What are their beliefs?
The Kaibartta are a Hindu people. They recognize the existence of the Hindu gods, and even lay claim to one - Vasuli Devi - as their primary Hindu god, paying their homage to him every April in a dance called "Chaiti Ghoda Naacha." Yet, underneath the veneer of Hinduism, the Kaibartta also believe in the existence of spirits, and therefore, are rightly considered by some to be animists.
The Kaibartta are more fervent for animism than for Hinduism, and therefore, are not orthodox Hindus. Yet, their fervency for Vasuli Devi as well as other spirits ought to suggest, again, that the presentation of the Gospel ought to begin with a recognition of spirits and an introduction to the Supreme God over these spirits. Beginning at or even before creation would probably not be perceived as foreign or alien to the Kaibartta.
Kaibartta enjoy festive dances. As already mentioned, the dance "Chaiti Ghoda Naacha" is the dance to Vasuli Devi, and is the people's most favorite and famous dance. One male and one female dress in colorful attire and sing and dance around a wooden or bamboo horse, which is an idol of Vasuli Devi.
Another dance that is near to the affections of the Kaibartta is the "Chaiti Parva," a dance that worships boats. The Kaibartta enjoy this dance so much because it does not require the presence of a Brahmin to perform, but also because the main occupation of the Kaibartta is fishing.
Kaibartta folklore tells of a story about how the supreme god made man out of the dirt of his ear; man is subsequently saved by this god from a gigantic fish. Afterwards, the Kaibartta were given a goddess horse to be the primary deity, and the horse died! Only through worshiping this goddess do the Kaibartta believe they can receive salvation.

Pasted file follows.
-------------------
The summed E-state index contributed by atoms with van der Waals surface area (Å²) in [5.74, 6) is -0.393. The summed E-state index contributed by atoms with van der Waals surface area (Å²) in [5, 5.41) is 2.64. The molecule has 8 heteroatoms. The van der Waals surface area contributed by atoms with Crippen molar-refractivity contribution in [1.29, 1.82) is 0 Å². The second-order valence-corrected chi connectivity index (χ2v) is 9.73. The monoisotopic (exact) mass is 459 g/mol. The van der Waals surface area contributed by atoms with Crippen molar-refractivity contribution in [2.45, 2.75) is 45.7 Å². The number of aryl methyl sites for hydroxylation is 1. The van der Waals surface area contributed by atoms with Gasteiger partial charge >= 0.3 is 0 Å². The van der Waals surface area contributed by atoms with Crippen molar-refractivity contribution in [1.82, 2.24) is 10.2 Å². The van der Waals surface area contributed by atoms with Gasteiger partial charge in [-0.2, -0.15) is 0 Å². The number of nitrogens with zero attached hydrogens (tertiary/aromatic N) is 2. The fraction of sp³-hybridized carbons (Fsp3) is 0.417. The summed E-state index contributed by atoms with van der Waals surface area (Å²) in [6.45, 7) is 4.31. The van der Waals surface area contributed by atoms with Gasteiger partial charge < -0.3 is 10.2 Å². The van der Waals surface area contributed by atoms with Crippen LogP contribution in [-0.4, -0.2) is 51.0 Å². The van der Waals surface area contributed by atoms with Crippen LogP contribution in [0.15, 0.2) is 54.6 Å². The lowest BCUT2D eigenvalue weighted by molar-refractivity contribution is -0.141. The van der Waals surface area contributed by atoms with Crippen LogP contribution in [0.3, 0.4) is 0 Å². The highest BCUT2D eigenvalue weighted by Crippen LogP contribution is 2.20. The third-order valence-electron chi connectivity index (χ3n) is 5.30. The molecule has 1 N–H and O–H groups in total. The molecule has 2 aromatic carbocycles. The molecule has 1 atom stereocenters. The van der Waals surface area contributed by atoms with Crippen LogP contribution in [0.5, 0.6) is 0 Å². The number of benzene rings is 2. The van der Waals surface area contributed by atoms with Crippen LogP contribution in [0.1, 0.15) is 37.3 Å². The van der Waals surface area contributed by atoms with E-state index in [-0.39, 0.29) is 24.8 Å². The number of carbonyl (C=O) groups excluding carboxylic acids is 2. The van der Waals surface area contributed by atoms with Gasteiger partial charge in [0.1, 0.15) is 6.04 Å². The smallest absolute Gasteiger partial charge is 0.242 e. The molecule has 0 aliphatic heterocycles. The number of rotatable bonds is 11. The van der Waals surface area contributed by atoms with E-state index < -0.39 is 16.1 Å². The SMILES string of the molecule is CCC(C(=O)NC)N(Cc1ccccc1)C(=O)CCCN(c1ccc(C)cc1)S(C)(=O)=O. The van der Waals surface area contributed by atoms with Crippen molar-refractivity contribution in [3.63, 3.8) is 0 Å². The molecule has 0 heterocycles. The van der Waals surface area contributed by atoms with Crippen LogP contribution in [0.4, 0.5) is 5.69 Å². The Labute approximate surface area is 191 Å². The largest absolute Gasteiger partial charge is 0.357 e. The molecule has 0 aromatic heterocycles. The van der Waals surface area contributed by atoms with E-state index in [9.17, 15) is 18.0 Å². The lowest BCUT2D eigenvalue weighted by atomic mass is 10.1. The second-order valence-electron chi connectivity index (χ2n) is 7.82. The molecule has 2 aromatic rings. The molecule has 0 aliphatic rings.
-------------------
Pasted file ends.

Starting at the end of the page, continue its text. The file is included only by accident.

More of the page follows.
What are their needs?
Three needs the Kaibartta are facing are illiteracy, economic freedom from the diku oppression, and increased community solidity. The majority of Kaibartta are illiterate.
Kaibartta society is currently being threatened by a group of upper-caste peoples called "dikus." These "dikus" are attempting to claim fishing rights over certain rivers that rightfully belong to the Kaibartta. If there is one need which the Kaibartta would request immediate assistance from outsiders, it would be this need to be freed from the upper-caste economic oppression.
Prayer PointsView Kaibartta in all countries.
"Lord, for each person of the Kaibartta, please ...
* Let each one of them hear the name of Jesus at least once.
* Bring whole villages and families to salvation in You.
* Free them from idolatry, evil spirits, and Satan's power.
* Create churches that are pure, culturally relevant, and multiplicative.
* Decrease their illiteracy by giving them a hunger to understand and obey Your written Word.
* Deepen the 200 known Kaibartta Christians' walks with You and motivate them to witness to others.
* Bless them with the provision of employment, using it to improve their societies and provide their "daily bread."
* Raise up believers among the Kaibartta to lead other people groups in India, Bangladesh, and beyond to salvation in You."